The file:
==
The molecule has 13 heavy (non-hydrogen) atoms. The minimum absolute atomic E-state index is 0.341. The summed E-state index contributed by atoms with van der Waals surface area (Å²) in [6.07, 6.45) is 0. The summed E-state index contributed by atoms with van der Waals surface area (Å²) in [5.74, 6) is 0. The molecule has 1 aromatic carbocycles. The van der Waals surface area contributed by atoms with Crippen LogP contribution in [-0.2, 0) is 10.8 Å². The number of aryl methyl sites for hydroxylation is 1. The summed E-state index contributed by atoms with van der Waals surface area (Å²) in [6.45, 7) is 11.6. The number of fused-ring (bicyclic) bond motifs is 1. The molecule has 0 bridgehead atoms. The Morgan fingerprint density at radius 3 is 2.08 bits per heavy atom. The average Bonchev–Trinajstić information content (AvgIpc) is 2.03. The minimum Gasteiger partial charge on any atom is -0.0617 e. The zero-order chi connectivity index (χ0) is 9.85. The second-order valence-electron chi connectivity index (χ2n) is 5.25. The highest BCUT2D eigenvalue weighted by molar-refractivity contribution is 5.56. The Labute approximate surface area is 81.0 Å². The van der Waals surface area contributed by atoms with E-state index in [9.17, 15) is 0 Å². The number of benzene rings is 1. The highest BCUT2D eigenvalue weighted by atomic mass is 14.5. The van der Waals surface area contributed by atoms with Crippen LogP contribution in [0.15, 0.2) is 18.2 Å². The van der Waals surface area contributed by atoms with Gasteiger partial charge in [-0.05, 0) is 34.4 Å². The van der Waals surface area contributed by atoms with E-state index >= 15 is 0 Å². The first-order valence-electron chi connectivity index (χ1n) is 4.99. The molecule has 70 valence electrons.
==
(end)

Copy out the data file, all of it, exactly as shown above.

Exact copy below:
The molecule has 13 heavy (non-hydrogen) atoms. The minimum absolute atomic E-state index is 0.341. The summed E-state index contributed by atoms with van der Waals surface area (Å²) in [6.07, 6.45) is 0. The summed E-state index contributed by atoms with van der Waals surface area (Å²) in [5.74, 6) is 0. The molecule has 1 aromatic carbocycles. The van der Waals surface area contributed by atoms with Crippen LogP contribution in [-0.2, 0) is 10.8 Å². The number of aryl methyl sites for hydroxylation is 1. The summed E-state index contributed by atoms with van der Waals surface area (Å²) in [6.45, 7) is 11.6. The number of fused-ring (bicyclic) bond motifs is 1. The molecule has 0 bridgehead atoms. The Morgan fingerprint density at radius 3 is 2.08 bits per heavy atom. The average Bonchev–Trinajstić information content (AvgIpc) is 2.03. The minimum Gasteiger partial charge on any atom is -0.0617 e. The zero-order chi connectivity index (χ0) is 9.85. The second-order valence-electron chi connectivity index (χ2n) is 5.25. The highest BCUT2D eigenvalue weighted by molar-refractivity contribution is 5.56. The Labute approximate surface area is 81.0 Å². The van der Waals surface area contributed by atoms with E-state index in [9.17, 15) is 0 Å². The number of benzene rings is 1. The highest BCUT2D eigenvalue weighted by atomic mass is 14.5. The van der Waals surface area contributed by atoms with Crippen LogP contribution in [0.15, 0.2) is 18.2 Å². The van der Waals surface area contributed by atoms with Gasteiger partial charge in [-0.05, 0) is 34.4 Å². The van der Waals surface area contributed by atoms with E-state index >= 15 is 0 Å². The first-order valence-electron chi connectivity index (χ1n) is 4.99. The molecule has 70 valence electrons.